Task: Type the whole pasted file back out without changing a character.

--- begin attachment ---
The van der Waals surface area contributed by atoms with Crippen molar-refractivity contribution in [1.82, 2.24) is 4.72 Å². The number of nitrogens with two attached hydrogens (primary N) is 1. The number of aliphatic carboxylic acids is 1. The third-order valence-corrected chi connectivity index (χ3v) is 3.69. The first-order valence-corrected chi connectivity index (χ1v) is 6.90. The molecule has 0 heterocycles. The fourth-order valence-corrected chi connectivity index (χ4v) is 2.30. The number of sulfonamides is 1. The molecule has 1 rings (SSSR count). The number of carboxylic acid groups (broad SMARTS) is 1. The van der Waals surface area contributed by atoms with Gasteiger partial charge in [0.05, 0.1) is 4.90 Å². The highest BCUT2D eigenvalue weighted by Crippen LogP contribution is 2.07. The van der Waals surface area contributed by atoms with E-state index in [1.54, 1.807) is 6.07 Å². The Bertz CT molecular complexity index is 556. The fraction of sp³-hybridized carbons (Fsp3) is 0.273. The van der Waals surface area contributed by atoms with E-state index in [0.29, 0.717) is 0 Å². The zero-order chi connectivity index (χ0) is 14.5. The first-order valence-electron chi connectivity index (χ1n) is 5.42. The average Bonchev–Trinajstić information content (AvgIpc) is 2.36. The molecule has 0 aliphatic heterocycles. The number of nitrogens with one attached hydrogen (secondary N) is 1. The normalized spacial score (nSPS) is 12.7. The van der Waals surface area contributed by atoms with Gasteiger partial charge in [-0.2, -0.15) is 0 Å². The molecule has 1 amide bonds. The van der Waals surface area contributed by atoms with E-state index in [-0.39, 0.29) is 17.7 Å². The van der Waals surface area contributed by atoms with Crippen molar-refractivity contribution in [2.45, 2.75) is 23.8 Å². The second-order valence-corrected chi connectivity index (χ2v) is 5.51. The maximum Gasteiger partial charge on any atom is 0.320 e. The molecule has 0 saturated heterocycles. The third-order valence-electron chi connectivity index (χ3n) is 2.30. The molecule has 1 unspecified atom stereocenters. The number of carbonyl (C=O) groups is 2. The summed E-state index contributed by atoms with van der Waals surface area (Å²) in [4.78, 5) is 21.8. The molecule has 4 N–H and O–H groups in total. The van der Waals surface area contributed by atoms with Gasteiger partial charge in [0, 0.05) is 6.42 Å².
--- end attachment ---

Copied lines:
The van der Waals surface area contributed by atoms with Crippen molar-refractivity contribution in [1.82, 2.24) is 4.72 Å². The number of nitrogens with two attached hydrogens (primary N) is 1. The number of aliphatic carboxylic acids is 1. The third-order valence-corrected chi connectivity index (χ3v) is 3.69. The first-order valence-corrected chi connectivity index (χ1v) is 6.90. The molecule has 0 heterocycles. The fourth-order valence-corrected chi connectivity index (χ4v) is 2.30. The number of sulfonamides is 1. The molecule has 1 rings (SSSR count). The number of carboxylic acid groups (broad SMARTS) is 1. The van der Waals surface area contributed by atoms with Gasteiger partial charge in [0.05, 0.1) is 4.90 Å². The highest BCUT2D eigenvalue weighted by Crippen LogP contribution is 2.07. The van der Waals surface area contributed by atoms with E-state index in [1.54, 1.807) is 6.07 Å². The Bertz CT molecular complexity index is 556. The fraction of sp³-hybridized carbons (Fsp3) is 0.273. The van der Waals surface area contributed by atoms with E-state index in [0.29, 0.717) is 0 Å². The zero-order chi connectivity index (χ0) is 14.5. The first-order valence-electron chi connectivity index (χ1n) is 5.42. The average Bonchev–Trinajstić information content (AvgIpc) is 2.36. The molecule has 0 aliphatic heterocycles. The number of nitrogens with one attached hydrogen (secondary N) is 1. The normalized spacial score (nSPS) is 12.7. The van der Waals surface area contributed by atoms with Gasteiger partial charge in [-0.2, -0.15) is 0 Å². The molecule has 1 amide bonds. The van der Waals surface area contributed by atoms with E-state index in [-0.39, 0.29) is 17.7 Å². The van der Waals surface area contributed by atoms with Crippen molar-refractivity contribution in [2.45, 2.75) is 23.8 Å². The second-order valence-corrected chi connectivity index (χ2v) is 5.51. The maximum Gasteiger partial charge on any atom is 0.320 e. The molecule has 0 saturated heterocycles. The third-order valence-electron chi connectivity index (χ3n) is 2.30. The molecule has 1 unspecified atom stereocenters. The number of carbonyl (C=O) groups is 2. The summed E-state index contributed by atoms with van der Waals surface area (Å²) in [4.78, 5) is 21.8. The molecule has 4 N–H and O–H groups in total. The van der Waals surface area contributed by atoms with Gasteiger partial charge in [0, 0.05) is 6.42 Å².